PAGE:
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How is this still happening?


A Tuesday morning driving to work listening to morning radio after picking up a coffee. A pretty normal start to the day.

On the radio they had the crew giving everyone a morning laugh. After a segment where they talked about inappropriate presents they asked for listeners to call in and share their stories.

The first few callers rang in and it was all pretty innocent and funny. But then women started calling in to tell “funny” stories about inappropriate gifts they had received at work. The woman who received crotchless knickers from her boss – and then the next day he asked her if she had tried them on yet. Another who talked about the nurses uniform she was given by her boss at a Christmas party – or the one who talked about receiving a toe ring from hers. Some of the women talked about how they left the jobs not long after receiving these “gifts”.

But then women started calling in to tell “funny” stories about inappropriate gifts they had received at work. The stories weren’t that funny anymore.

In the last few weeks we have heard about the behaviours and culture within our Federal and State Parliaments and private schools. In the last year media reports have included universities, insurance companies, the High Court and retailers. It just doesn’t seem to end.

This is a societal issue – not just a workplace issue.

I’m in my fifties and I experienced sexual harassment myself when I was younger and in the early stages of my career and working in male dominated industries. But that was nearly thirty years ago. Why is it still happening?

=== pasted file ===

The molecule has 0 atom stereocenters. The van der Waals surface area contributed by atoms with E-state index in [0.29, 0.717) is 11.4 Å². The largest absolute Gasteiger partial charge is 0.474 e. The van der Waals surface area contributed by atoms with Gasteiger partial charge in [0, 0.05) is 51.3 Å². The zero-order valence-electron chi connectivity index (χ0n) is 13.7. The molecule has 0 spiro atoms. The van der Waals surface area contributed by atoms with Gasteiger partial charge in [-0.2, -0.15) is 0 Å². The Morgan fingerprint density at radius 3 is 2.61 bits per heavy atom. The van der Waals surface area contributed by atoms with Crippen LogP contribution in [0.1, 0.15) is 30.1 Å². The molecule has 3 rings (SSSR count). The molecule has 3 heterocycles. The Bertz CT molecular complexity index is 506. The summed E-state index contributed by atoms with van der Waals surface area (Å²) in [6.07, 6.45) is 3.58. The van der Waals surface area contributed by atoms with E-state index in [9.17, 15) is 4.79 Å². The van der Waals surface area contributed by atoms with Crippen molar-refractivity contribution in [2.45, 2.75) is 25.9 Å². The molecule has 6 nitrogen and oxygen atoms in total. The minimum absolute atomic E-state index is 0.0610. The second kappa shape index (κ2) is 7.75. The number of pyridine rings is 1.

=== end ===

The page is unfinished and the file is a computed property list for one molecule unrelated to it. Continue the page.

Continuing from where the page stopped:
In short because we all let it happen.

We all turn a blind eye to it. Most of us are good and decent people who would be just as disgusted to hear about these cases as I am. All of us collectively have let inappropriate behaviors go without challenging them. We don’t always ask the individual if they are OK. We make comments like “well why did it take so long for her to report it”. Not all of us have reported sexual harassment in the workplace when we have seen it. We often have a legalistic approach to how we manage sexual harassment cases in the workplace. We refer to the “complainant” not the “victim”.

We can’t assume that if we don’t have complaints then we don’t have a problem. We have sexual harassment laws in Australia. But there is no point having laws if people are scared to report, or don’t want to be labeled a victim, think that they will not be heard anyway, or that reporting sexual harassment will impact their careers. Or if bystanders just turn a blind eye.

It needs to stop. And it will take all of us to make that happen.

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This is the third article in our International Women’s Day 2021 series, written by some of our incredible female colleagues here at Mapien. Let’s all choose to challenge, raise awareness and take action for equality. #IWD2021 #choosetochallenge

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Written by
Belinda Honey
A commercially astute, pragmatic human resources professional, Belinda has extensive experience aligning people practices with business strategies. She has a deep understanding of contemporary employee and industrial relations, which she combines with an innovative approach to improving workforce productivity.